Are you thinking “well, this is just a one-off”? Think again. At the International Festival of Creativity in Cannes just last month, the Australian commercial ‘Dumb ways to die’ swept the board and became the all-time most awarded commercial. The message? It was about pedestrian safety around railway lines.  It’s not an obvious contender for an artistic treatment, yet the combination of black comedy, clever animation and a catchy tune has brought it worldwide acclaim. It was uploaded to Youtube on 14 November last year, viewed 28 million times within the first 2 weeks, spawned 85 parodies, and has its own page on Wikipedia.

But it wasn’t just the creative message and viral spread that impressed the judges – it was also its impact. John Mescall, the Creative Director of McCann Melbourne, which created the ad, said this:

"Firstly, juries have been impressed by the short-term effect of the 21 per cent reduction in accidents, but secondly this is a behavioural change campaign and these campaigns take years to evolve …we've created a framework for discussion around rail safety that did not exist six months ago. It was an invisible topic, but it's real now for people. It's a soft measure for effectiveness but we've taken something that's actually invisible and created a discussion around it that is ongoing.”

Yes, the advertising industry has really got the technique of mass communication down to a fine art – and art it certainly is. Yet strangely, however keen the arts sector is to impress the Government, by describing itself as the bedrock in which the creative industries – like advertising – have their roots, the potential for using the medium of advertising to gain public understanding of its work has so far been overlooked. The sector is populated by talented actors, artists, animators, film-makers, writers, composers and producers with more than enough talent to pull something amazing together, but it hasn’t happened – yet.

Back in the 1970s, the industrial giant Dunlop wanted to demonstrate that they were an indispensable part of the fabric of life, and came up with one of the most effective brand advertising campaigns of the decade.  It was, shall we say, ‘of its time’ – which becomes very clear at the end – but I leave you with the thought that if an advertising campaign like this can embed the notion that a tyre and rubber products manufacturer makes an indispensible contribution to people’s lives, what more could the arts achieve?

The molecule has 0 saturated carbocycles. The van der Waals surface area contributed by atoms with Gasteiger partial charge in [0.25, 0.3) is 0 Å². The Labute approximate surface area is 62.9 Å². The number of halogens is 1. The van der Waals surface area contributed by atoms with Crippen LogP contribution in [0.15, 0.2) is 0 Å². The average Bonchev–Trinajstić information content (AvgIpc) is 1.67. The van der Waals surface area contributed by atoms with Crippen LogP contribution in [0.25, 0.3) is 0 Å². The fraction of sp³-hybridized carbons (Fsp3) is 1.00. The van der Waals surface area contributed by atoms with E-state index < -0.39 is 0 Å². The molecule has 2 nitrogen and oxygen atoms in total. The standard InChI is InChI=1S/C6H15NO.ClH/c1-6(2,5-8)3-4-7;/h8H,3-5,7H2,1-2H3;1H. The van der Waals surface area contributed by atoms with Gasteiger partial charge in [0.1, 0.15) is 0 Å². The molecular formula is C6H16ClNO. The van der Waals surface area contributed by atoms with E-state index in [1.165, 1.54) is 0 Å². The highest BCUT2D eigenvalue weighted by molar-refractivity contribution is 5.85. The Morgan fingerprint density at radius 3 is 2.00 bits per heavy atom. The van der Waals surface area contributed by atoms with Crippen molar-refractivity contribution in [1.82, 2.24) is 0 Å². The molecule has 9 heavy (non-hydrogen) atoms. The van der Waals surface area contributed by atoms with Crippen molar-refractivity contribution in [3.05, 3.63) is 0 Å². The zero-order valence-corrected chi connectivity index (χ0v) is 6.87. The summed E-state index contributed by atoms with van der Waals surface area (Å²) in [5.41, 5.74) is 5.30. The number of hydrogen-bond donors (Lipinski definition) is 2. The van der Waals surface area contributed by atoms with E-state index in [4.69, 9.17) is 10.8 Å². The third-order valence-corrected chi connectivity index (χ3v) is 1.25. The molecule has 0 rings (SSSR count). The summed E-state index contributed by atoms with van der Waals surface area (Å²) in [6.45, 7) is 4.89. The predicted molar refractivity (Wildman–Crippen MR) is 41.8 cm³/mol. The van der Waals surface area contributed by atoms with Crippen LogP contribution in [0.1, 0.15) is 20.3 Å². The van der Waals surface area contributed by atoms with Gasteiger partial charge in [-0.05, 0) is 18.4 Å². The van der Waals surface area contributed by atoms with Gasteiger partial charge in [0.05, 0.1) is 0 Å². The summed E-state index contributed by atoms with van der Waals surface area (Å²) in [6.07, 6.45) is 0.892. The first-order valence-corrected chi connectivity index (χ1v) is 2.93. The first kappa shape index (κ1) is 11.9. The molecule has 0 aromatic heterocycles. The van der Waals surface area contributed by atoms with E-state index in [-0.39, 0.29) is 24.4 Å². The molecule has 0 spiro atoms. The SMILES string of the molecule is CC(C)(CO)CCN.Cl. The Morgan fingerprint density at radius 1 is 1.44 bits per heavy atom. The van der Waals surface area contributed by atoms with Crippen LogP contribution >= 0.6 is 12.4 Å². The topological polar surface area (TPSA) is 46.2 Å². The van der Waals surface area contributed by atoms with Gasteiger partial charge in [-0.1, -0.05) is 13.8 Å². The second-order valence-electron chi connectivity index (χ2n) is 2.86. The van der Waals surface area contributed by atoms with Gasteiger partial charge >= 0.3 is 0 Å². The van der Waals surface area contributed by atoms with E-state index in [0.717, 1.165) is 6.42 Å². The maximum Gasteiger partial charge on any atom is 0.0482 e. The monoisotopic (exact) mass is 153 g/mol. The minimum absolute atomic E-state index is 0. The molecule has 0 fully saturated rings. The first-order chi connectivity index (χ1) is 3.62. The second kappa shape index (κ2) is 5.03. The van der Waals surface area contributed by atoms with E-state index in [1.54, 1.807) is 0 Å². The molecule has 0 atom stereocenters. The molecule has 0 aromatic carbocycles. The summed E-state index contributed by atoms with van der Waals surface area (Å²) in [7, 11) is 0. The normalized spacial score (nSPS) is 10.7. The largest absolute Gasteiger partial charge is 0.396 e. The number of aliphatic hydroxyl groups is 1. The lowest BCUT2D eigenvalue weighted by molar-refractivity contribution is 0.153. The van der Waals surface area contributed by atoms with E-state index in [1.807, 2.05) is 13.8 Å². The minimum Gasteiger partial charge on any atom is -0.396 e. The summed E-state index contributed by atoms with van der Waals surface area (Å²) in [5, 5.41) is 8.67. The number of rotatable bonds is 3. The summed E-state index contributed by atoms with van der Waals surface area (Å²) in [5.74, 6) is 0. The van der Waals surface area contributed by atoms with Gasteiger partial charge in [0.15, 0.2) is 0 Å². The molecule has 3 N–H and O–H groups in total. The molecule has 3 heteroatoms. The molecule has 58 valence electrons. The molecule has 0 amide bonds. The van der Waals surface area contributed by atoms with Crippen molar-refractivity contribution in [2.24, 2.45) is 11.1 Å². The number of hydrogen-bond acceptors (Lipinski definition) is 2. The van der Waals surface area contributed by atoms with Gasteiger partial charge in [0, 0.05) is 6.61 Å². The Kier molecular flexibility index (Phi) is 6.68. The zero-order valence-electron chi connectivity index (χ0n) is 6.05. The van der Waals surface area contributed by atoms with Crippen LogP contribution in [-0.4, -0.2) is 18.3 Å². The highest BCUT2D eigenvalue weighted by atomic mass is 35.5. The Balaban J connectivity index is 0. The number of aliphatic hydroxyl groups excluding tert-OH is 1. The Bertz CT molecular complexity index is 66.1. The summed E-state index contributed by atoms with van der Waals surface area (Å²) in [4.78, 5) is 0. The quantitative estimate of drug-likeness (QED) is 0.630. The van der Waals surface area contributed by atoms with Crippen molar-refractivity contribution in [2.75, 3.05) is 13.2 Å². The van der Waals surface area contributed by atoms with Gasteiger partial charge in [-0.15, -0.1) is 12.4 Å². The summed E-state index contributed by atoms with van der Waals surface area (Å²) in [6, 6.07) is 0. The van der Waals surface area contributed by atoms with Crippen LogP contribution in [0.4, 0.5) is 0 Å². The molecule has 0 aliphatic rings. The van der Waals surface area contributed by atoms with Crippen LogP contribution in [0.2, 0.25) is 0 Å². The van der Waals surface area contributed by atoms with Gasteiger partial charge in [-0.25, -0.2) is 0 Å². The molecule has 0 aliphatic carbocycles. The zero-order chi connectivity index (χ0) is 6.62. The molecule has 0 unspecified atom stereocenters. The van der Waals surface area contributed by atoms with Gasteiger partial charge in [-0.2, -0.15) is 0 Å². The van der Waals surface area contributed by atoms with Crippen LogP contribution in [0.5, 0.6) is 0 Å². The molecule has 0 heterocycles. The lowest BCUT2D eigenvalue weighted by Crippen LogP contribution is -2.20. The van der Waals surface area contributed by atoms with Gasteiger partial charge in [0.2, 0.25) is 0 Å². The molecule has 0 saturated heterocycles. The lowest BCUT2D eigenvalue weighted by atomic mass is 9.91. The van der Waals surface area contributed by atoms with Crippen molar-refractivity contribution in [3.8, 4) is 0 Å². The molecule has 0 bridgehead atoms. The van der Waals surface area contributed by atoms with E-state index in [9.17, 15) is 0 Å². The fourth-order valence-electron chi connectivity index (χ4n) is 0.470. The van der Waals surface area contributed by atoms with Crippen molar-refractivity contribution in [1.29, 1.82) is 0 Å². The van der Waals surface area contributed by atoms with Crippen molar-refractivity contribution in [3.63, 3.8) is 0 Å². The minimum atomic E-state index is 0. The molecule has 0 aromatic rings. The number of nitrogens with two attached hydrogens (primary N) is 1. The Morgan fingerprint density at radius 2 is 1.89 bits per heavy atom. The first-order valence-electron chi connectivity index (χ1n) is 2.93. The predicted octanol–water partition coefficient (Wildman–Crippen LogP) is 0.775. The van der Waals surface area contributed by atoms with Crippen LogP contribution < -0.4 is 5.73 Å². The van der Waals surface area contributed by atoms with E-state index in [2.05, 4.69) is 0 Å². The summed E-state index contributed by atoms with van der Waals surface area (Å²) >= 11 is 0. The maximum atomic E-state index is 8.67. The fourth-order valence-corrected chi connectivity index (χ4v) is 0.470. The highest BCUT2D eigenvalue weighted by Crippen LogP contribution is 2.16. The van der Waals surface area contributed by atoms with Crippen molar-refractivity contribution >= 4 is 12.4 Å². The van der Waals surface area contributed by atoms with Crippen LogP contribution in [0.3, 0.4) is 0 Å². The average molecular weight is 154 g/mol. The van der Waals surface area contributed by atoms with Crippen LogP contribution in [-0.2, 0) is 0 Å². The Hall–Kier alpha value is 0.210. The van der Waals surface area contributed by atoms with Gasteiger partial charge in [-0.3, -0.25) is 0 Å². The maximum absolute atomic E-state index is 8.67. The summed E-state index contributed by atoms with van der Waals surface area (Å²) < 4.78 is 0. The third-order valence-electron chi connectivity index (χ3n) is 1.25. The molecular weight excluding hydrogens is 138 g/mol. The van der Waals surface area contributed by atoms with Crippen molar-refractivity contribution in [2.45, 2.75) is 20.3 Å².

So, the question now is, are those of ‘us’ for whom the arts are central to our lives, up for the challenge of using their creative talent to connect with ‘them’, for whom they aren’t?

ArtsProfessional wants to find out, so today we’re going to throw down the gauntlet. In the autumn we will be launching a competition to find the most creative idea for getting the message across. And for the winning entry, we’re going to launch a Crowd-funding campaign to take it from concept to completion. If you would be interested in joining us to form a small project group to get things off the ground, so much the better. I look forward to meeting you.

Liz Hill is Editor of ArtsProfessional

This is a transcript of her presentation to the Shift Happens conference on Monday 8 July 2013

Link to Author(s): 
Liz Hill


Some very good points - however the following comment is a bit of a giveaway of a certain prevailing attitude plaguing our business: "starting a career that had nothing to do with the arts; and having a very clear preference for partying, gigs, pub, cinema, and playing tennis than anything arts-related." So..."gigs" and "cinema" not arts-related then? I'm afraid your slips showing.

And my point, of course, is that for 'us', they are arts-related, but for 'them' (and I was one of 'them') they are just 'gigs' and 'cinema'. The reason the Dunlop ad was so successful at raising the company's profile was because it identified some things the public were very familiar with, and showed what life would be like without the company behind them. Surely there's a parallel here in the arts...